Devices of the Soul: Battling for Our Selves in an Age of Machines*, by Steve Talbott.
I have long been an admirer of Steve Talbott’s deep and continuous reflection on the spiritual aspects of our relations to our computing tools, as he expresses it in his regular newsletter, Netfuture, available via netfuture.org
He has now published a book with his best essays on the topic, and I have asked him to present his book and choose a number of significant excerpts.
‘We are being tempted to lose ourselves in the presence of our technologies. We have come a long way since the time of Odysseus, whose vaunted “techne” was a combination of craft and craftiness, machine and machination, outer and inner contrivance, artful device and cunning deceit. The outer accomplishment of this techne was satisfying primarily because of the inner development it signified — development that amounted to the historical birth of the individual.
In practicing his techne, Odysseus rejoiced in the discovery and exploration of that private inner space where he was free to calculate and devise, deceive and contrive — the space wherein he crafted the technical achievement and the glorious ruse of the Trojan Horse.
Since that time there has been a kind of reversal. It is no longer our inner achievements we primarily celebrate, but their outer, mechanical tokens. The ubiquitous machinery of our lives threatens to lull us into a sleep of oblivion. If we were attuned to the inner realities of our Selves, we would not give assent to the absurd proposition that a computer can add two plus two, when it can do nothing of the sort — not if we have in mind anything remotely resembling what *we* do when we add numbers.
The computer, after all, does not bring consciousness to the act.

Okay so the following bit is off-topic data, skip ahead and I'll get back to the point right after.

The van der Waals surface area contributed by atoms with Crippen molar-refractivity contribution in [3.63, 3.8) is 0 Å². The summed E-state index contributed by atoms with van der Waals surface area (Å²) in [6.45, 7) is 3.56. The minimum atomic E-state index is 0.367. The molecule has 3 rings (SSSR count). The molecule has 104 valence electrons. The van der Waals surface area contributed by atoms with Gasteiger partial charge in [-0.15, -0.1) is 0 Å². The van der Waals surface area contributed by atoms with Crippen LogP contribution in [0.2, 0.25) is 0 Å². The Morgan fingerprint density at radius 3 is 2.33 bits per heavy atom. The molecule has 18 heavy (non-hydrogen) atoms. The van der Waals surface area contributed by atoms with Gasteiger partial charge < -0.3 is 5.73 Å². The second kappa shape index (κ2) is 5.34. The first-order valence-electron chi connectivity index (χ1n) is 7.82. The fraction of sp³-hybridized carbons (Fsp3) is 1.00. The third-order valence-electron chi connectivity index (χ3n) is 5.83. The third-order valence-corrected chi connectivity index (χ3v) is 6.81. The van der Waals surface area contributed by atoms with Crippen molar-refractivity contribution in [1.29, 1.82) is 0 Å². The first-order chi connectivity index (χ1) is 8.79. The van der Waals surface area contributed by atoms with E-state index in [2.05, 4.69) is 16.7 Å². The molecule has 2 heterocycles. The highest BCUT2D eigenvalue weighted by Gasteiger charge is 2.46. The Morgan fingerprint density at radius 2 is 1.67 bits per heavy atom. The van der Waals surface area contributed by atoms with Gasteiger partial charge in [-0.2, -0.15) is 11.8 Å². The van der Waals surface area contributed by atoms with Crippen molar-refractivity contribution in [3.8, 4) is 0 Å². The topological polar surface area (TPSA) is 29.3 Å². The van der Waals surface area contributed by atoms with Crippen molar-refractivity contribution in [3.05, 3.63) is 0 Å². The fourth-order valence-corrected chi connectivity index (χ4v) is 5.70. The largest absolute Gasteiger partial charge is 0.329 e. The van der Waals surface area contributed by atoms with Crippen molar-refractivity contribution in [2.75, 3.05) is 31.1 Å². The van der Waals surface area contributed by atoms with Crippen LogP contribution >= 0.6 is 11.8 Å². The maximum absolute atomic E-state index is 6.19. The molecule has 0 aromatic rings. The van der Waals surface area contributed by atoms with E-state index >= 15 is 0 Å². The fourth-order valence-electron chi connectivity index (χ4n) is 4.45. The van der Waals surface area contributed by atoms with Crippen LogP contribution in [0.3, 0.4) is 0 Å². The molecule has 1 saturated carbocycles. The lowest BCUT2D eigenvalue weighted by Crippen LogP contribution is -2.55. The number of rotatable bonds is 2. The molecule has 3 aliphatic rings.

It is not exercising and therefore strengthening certain skills and cognitive capacities. It requires no focusing of attention, no motivation, no supportive metabolism, no memory, no imagination, and no sympathetic muscle movements. Nor is it engaged in any larger purpose when it carries out the computation — or any purpose at all.
It is not deriving satisfaction from the exercise of a skill, nor is it strengthening that skill through the exercise. It brings neither an aesthetic sensibility to the task nor a mobilized will.
And finally: it has no sense of the truth or falsity of its results — the sense by which we were guided in developing our mathematics in the first place, and by which the mathematics gains meaning.
The example may seem trivial, but by continuing this forgetfulness of our Selves as we elaborate the simple task of addition into the sophisticated calculation of the spreadsheet — and a thousand other varieties of programmed logic — we spawn disastrous tendencies in
Devices of the Soul takes up the problem of self-remembrance in many different contexts: the meeting of primitive Amazonian cultures with modern technological society; the use of technology to aid the handicapped; the role of the human being, if any, in “managing” — or,
alternatively, “conversing with” — a damaged Nature; the prevailing and very odd denigration of the significance of individual choice within a capitalism that supposedly celebrates individual choice; the impossibility of erecting technological defenses of privacy; the incoherent doctrines
being urged upon us by robotics gurus who insist that we ourselves are machines; and much, much more.
Steve Talbott produces the online newsletter, NetFuture (netfuture.org)
and is Senior Researcher at The Nature Institute in Ghent, New York. His
first book was *The Future Does Not Compute: Transcending the Machines in
Our Midst*, named to a list of the Outstanding Academic Books of 1996 by
the library journal, *Choice*. Steve’s email address is